Anti-Vaccine Protestors Blamed by Government for COVID Cases Doubling in 1 Week

Slovenia's prime minister has blamed a spike in COVID-19 cases in early October on virus protestors who gathered to oppose vaccinations and COVID-19 measures.

On Monday, Slovenia reported 364 new confirmed cases, almost double compared to a week ago, the Slovenia Press Agency said.

Demonstrators on Oct. 5 marched to criticize Slovenia's parliament for COVID containment precautions and the use of COVID-19 passes, which are mandatory to work in all state-run firms. Instead of the passes, citizens can show proof of full vaccination, record that they've recovered from the virus, or provide recent negative PCR results.

Despite the anti-vaccination protests, the country has succeeded in vaccinating about half of its population of 2 million.

During last week's protests, clashes between police and protesters erupted into hours-long crowd frenzy on the streets causing police to use tear gas and water gun force to contain the chaos.

"As a result of irresponsible behavior that was certainly not caused by the police or the government," Slovenia could be forced to reintroduce a lockdown, Slovenia Prime Minister Janez Jansa said, according to the STA news agency.

The Oct. 5 incident was the third confrontation between protestors and police in Ljubljana this month.

Slovenia Protest
Riot police officers stand in a street full of tear gas during a rally against Covid-19 restrictions in Ljubljana on October 5, 2021. ure Makovec/AFP via Getty Images

For more reporting from the Associated Press, see below.

Jansa defended police actions, accusing the demonstrators of attacking the police.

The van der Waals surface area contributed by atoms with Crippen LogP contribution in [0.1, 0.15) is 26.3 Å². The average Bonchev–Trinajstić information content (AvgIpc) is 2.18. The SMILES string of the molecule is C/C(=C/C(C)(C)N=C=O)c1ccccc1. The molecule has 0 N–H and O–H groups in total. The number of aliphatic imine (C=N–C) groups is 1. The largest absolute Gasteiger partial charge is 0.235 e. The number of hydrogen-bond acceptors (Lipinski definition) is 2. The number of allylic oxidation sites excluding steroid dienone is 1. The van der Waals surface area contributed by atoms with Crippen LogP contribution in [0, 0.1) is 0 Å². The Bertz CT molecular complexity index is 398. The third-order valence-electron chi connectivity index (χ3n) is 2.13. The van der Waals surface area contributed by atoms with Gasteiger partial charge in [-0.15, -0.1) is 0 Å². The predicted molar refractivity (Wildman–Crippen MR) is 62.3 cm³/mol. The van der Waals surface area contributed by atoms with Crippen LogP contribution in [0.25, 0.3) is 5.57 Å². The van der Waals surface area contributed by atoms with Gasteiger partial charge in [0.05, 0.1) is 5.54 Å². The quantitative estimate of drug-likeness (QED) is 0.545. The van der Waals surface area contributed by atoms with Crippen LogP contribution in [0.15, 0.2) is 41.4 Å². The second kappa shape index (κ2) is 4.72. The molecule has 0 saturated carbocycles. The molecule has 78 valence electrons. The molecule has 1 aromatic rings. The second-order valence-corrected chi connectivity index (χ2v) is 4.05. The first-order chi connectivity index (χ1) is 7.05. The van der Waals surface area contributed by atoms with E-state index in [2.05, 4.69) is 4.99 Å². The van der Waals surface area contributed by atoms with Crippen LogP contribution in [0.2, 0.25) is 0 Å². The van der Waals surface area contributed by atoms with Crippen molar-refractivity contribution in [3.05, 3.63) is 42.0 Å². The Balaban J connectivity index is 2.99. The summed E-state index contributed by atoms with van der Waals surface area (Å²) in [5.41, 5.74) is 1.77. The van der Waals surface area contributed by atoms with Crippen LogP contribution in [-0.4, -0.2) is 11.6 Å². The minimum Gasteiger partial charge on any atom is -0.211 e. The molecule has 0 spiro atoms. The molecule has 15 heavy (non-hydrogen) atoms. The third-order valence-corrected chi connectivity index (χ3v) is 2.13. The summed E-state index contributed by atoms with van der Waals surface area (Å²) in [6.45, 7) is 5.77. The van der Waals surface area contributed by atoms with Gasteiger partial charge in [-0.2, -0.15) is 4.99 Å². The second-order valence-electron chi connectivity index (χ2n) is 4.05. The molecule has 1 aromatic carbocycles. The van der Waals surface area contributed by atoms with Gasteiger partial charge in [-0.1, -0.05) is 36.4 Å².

"Forty police officers were injured, and some rioters were slightly injured," Jansa said of the unrest that erupted on the eve of a major European Union summit in Slovenia in early October. "It is quite clear who was inflicting violence."

Jansa rejected the possibility of spiraling violence in Slovenia as the result of the police actions, saying instead that the nation faces spiraling coronavirus infections from the protesters.

About 25 protesters were detained and several were injured — mostly for inhaling tear gas. An AP video journalist was sprayed by a water cannon and hit in the head with an unknown object during the police intervention.

Slovenia's interior ministry rejected accusations that police used excessive force to curb anti-government protests with water cannons and tear gas on the eve of a major European Union summit in the country.

Interior Minister Ales Hojs said in Brussels that "police did their job very well during Tuesday's intervention" and were "within their jurisdiction." An investigation still has opened into police actions, he added.